Blue Ocean Robotics Acquires Suitable’s Beam Telepresence Robots
August 27, 2019      

Denmark-based Blue Ocean Robotics today announced it will acquire Suitable Technologies, makers of the Beam telepresence robots, for an undisclosed amount. The execution of the agreement is subject to a formal approval in the U.S., the company said in a statement.

Blue Ocean, known as the “Robot Venture Factory”, was already a partner of Suitable for more than five years, acting as a reseller of the Beam robots in Europe and other parts of the world. Claus Risager, CEO of Blue Ocean, said customer demand for Beam robots was one of the reasons for the acquisition.

Blue Ocean Robotics Scott Hassan Claus Risager

Suitable CEO Scott Hassan and Blue Ocean Robotics CEO Claus Risager shake hands.

“Beam has turned out to add an incredible amount of value to our customers delivering benefits such as reducing transport costs and CO2 emissions while also improving social relationships with better, faster and more frequent communications between people,” said Risager. “This has resulted in numerous customers coming back time and again to have more robots installed as Beam can be used in such a wide range of scenarios. The revenue growth and market potential prompted us to move forward from partner to acquire the entire business.”

The Beam Presence technology lets users to be present and interact naturally from anywhere in the world through high-quality, lifelike audio and video, the company said. Users can connect into a remote location and have a presence there via display, camera and microphone placed on wheels that the user can physically navigate around, while also receiving a live video stream from the remote location as it is being explored.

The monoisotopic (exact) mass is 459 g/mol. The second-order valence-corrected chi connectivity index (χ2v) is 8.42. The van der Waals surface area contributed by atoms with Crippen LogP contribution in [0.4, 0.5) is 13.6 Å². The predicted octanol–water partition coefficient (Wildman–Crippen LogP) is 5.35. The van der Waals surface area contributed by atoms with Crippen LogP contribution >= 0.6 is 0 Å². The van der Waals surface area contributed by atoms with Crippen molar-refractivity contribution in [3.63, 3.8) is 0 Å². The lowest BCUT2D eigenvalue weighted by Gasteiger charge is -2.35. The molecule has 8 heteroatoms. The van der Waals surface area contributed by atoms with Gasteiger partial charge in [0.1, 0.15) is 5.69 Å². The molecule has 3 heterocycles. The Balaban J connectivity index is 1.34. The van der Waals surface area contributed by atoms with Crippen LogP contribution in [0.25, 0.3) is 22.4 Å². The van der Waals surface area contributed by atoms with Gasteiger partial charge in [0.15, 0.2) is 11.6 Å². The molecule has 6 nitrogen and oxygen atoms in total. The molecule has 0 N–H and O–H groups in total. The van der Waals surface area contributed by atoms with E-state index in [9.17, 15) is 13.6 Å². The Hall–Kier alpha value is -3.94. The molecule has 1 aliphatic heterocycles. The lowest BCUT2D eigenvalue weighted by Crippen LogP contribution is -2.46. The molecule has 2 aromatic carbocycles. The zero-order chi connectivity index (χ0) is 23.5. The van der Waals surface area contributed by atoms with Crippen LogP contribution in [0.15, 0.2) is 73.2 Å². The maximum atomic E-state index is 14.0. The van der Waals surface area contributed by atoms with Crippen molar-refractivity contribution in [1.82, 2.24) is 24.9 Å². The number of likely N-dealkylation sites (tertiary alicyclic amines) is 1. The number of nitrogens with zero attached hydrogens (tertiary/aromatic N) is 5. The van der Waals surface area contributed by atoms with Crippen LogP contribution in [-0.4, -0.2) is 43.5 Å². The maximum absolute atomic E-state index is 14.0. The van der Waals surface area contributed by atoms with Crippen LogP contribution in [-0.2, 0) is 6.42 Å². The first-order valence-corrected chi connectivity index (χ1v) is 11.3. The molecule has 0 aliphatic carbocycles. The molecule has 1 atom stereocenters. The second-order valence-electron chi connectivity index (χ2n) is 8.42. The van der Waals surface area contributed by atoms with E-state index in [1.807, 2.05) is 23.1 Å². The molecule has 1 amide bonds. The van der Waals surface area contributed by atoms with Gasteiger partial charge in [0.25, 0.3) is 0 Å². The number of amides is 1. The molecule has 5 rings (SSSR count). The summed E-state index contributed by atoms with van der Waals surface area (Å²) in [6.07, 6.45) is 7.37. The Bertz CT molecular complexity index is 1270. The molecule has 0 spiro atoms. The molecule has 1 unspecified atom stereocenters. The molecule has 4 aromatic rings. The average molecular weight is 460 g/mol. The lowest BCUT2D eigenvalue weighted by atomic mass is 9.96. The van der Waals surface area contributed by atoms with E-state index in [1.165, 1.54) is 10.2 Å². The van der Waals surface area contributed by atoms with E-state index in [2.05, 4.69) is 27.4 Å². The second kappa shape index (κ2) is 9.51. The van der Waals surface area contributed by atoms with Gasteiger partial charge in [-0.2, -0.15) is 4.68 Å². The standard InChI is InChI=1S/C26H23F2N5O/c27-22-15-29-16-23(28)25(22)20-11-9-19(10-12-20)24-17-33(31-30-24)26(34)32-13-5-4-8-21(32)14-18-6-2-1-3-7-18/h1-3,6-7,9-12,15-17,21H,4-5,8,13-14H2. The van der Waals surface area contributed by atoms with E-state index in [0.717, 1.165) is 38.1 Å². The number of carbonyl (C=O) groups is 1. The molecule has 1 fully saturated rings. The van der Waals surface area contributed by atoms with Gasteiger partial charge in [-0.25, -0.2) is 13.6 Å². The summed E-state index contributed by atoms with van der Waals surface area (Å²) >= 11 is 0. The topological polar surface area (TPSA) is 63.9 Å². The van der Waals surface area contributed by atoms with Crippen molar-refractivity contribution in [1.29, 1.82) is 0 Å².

High-profile scenarios

Beam was involved with many high-profile uses of the technology, including:

  • Blue Ocean Barack Obama Beam

    President Barack Obama greets Alice Wong, Disability Visibility Project Founder, via robot, during the Americans with Disabilities Act 25th Anniversary reception in the Blue Room of the White House, July 20, 2015. (Official White House Photo by Lawrence Jackson)

    Being the first telepresence robot to visit the White House, enabling then-President Barack Obama to meet the founder and project coordinator of the Disability and Visibility Project, Alice Wong, on the 25th anniversary of the Americans with Disabilities Act.

  • Assisted Microsoft Research to optimize the day-to-day operations across geographically dispersed engineering teams.
  • Enabled VMware employees to work from home 2-3 days per week while maintaining visibility and connection with the corporate office.
  • Enabled Michigan State University to provide virtual students with authentic on-campus presence.

New strategy, opportunities

The new agreement will allow Blue Ocean Robotics to integrate Beam into other robotics projects supported by the company. As a “robot venture factory”, Blue Ocean acts as an umbrella group for individual robotic subsidiaries, which are then responsible for their own sales, marketing, customer support and other commercial activities. For each of these subsidiaries, the end goal is to have them eventually exit and run on their own. Blue Ocean said that Suitable will now be known as Beam Robots ApS, to help manage the global sales of the robots.